Adsorption and thermal condensation mechanisms of amino acids on oxide supports : I. Glycine on silica

Abstract : Glycine was adsorbed on the surface of a well-defined silica from aqueous solutions of variable concentrations and pHs. The adsorbed molecules were characterized using middle-IR and UV-vis-NIR spectroscopies. Except at the lowestpH(2.0), they were predominantly present on the surface as zwitterions. Two successive deposition mechanisms were evidenced with increasing glycine concentration. At low concentrations, glycine is specifically adsorbed on silica surface sites, probably through its NH3 + moiety. The pH dependence suggests that these sites may be silanolate groups (=Si-O-). At higher concentrations, specific adsorption sites are saturated and surface-induced precipitation of beta-glycine is observed. The thermal reactivity of adsorbed/deposited glycine was then investigated by thermogravimetric analysis, in situ diffuse reflectance IR spectroscopy, and thermoprogrammed desorption coupled with mass spectrometry. Adsorbed glycine molecules react to form peptide bonds at a temperature considerably lower than that for bulk crystalline alpha-glycine. The main reaction product is the cyclic dimer diketopiperazine, with no evidence of the linear dimer. The activation mechanism is not diffusionally limited; the formation of “surface acyls”, previously proposed for related systems, has not been evidenced here. These findings are of relevance for the evaluation of prebiotic peptide synthesis scenarios.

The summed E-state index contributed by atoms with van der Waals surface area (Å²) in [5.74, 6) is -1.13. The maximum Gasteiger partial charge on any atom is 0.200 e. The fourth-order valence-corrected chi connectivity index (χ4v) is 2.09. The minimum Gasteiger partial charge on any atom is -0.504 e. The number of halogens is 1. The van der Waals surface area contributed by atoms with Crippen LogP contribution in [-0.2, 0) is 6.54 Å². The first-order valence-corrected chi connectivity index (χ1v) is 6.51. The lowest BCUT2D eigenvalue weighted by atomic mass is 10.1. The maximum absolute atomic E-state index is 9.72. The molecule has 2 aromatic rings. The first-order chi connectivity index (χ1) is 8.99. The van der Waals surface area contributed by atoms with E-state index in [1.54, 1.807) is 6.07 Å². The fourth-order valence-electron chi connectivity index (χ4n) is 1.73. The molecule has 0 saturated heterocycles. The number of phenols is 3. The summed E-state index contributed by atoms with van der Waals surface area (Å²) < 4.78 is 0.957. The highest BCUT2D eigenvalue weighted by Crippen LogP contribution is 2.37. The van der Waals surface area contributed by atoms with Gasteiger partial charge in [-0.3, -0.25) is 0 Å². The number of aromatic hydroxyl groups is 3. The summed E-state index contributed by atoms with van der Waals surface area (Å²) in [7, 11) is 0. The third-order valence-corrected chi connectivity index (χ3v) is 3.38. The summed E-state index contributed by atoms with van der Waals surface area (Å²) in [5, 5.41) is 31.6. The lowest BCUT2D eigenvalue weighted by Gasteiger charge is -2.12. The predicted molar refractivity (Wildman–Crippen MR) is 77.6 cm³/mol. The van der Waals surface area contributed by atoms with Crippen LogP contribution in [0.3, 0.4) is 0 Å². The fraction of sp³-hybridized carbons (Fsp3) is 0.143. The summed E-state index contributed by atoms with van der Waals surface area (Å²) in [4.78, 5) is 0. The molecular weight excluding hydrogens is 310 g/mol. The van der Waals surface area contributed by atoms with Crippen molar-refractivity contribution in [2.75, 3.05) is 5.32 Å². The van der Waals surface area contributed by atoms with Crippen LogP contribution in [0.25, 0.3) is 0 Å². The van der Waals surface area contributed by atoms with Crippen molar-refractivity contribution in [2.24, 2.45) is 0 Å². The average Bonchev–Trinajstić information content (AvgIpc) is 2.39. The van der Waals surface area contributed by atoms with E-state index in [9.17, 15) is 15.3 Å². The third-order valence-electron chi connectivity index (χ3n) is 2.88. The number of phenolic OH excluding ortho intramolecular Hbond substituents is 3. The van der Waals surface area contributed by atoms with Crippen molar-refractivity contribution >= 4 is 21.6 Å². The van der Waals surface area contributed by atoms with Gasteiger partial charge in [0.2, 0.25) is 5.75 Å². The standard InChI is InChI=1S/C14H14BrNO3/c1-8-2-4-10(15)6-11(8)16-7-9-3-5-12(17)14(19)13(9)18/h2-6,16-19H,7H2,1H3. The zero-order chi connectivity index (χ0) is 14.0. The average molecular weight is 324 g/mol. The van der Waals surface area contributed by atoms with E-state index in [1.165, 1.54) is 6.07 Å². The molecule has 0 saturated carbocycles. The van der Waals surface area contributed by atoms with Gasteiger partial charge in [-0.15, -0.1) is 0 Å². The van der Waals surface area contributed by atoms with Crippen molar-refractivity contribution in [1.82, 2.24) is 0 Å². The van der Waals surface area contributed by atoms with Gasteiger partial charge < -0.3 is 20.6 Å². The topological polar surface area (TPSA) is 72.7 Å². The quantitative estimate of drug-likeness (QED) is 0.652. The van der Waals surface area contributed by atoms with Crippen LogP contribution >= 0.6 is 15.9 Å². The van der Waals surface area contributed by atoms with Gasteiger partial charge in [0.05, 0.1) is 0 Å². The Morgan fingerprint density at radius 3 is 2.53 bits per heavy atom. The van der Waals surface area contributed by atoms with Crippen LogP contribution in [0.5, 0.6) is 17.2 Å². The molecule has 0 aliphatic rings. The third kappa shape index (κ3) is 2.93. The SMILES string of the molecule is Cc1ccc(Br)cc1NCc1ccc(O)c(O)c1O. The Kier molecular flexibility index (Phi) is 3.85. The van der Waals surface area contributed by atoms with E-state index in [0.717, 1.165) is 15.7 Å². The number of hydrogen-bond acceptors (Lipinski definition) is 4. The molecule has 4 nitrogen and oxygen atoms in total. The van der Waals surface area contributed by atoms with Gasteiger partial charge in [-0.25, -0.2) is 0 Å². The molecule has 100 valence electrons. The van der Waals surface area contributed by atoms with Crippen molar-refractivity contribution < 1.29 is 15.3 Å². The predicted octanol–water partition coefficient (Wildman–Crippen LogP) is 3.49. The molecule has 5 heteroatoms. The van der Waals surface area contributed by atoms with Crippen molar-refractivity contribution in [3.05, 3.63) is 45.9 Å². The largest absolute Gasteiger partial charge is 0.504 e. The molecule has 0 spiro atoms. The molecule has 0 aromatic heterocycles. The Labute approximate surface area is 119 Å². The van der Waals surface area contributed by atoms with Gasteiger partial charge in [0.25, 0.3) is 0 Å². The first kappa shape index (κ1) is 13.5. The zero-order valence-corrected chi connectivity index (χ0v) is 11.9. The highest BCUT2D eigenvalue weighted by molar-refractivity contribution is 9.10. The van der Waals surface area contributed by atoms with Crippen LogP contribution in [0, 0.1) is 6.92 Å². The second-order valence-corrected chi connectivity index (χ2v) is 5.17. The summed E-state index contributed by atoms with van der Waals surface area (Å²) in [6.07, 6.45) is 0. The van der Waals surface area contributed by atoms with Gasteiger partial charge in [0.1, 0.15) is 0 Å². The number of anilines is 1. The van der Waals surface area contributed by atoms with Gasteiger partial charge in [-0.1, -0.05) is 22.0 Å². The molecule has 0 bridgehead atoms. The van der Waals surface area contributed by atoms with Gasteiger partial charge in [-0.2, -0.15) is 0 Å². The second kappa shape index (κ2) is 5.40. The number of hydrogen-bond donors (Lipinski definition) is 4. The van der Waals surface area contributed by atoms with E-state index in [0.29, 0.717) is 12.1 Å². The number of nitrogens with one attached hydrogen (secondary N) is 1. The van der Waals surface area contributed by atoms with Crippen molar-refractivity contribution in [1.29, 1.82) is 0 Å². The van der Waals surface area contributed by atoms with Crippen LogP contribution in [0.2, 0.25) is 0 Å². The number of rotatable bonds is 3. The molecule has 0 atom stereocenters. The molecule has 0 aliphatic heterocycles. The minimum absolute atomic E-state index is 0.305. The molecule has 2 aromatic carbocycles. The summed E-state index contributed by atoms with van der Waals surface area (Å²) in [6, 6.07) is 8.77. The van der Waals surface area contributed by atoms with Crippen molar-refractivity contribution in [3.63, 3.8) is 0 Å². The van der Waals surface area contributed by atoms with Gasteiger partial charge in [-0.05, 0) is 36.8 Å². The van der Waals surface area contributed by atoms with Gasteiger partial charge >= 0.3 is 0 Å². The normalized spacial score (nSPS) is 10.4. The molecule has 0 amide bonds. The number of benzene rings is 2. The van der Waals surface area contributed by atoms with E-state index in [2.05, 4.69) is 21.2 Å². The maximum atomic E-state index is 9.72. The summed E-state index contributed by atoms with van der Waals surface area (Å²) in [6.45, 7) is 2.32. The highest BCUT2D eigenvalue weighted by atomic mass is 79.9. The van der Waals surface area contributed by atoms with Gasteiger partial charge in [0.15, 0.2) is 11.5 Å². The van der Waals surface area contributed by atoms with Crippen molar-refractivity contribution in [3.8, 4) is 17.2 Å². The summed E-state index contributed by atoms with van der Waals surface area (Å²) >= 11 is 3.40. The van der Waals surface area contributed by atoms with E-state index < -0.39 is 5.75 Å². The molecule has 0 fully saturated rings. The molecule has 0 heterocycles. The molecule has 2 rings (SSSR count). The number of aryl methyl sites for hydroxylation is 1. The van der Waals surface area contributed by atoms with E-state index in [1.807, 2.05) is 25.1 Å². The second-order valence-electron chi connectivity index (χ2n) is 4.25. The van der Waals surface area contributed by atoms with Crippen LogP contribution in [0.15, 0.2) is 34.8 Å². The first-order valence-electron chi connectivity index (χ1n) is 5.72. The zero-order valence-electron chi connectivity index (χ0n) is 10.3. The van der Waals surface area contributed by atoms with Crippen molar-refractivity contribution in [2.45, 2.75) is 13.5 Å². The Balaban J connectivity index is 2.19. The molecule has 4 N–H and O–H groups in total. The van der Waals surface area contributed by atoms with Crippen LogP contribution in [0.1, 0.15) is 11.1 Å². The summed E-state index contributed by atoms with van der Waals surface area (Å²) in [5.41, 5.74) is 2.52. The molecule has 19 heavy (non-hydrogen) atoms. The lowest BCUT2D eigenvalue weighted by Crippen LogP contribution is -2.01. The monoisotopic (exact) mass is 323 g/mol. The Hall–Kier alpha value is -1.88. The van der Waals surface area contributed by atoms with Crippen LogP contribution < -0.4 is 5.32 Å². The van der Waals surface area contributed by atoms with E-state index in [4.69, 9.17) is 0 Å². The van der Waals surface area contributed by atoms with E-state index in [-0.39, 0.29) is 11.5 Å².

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Contributor : Jean-François Lambert <>
Submitted on : Friday, March 31, 2006 - 4:51:20 PM
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  • HAL Id : hal-00022081, version 1


Ming Meng, Lorenzo Stievano, Jean-François Lambert. Adsorption and thermal condensation mechanisms of amino acids on oxide supports : I. Glycine on silica. Langmuir, American Chemical Society, 2004, 20, pp.914-923. ⟨hal-00022081⟩



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